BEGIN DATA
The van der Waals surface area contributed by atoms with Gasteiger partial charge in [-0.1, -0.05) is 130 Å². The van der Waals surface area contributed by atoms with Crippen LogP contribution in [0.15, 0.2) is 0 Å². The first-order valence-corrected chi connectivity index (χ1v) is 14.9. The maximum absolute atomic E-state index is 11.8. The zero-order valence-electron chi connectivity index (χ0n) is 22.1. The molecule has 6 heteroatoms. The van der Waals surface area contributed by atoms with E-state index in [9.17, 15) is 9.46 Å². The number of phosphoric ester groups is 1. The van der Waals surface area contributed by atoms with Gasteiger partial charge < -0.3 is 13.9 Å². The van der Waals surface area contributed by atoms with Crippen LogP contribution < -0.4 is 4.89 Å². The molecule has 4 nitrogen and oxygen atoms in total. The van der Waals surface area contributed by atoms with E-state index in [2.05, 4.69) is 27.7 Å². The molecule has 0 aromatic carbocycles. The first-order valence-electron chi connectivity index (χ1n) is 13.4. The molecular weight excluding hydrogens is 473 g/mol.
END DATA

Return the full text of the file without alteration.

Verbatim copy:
The van der Waals surface area contributed by atoms with Gasteiger partial charge in [-0.1, -0.05) is 130 Å². The van der Waals surface area contributed by atoms with Crippen LogP contribution in [0.15, 0.2) is 0 Å². The first-order valence-corrected chi connectivity index (χ1v) is 14.9. The maximum absolute atomic E-state index is 11.8. The zero-order valence-electron chi connectivity index (χ0n) is 22.1. The molecule has 6 heteroatoms. The van der Waals surface area contributed by atoms with E-state index in [9.17, 15) is 9.46 Å². The number of phosphoric ester groups is 1. The van der Waals surface area contributed by atoms with Gasteiger partial charge < -0.3 is 13.9 Å². The van der Waals surface area contributed by atoms with Crippen LogP contribution < -0.4 is 4.89 Å². The molecule has 4 nitrogen and oxygen atoms in total. The van der Waals surface area contributed by atoms with E-state index in [2.05, 4.69) is 27.7 Å². The molecule has 0 aromatic carbocycles. The first-order valence-electron chi connectivity index (χ1n) is 13.4. The molecular weight excluding hydrogens is 473 g/mol.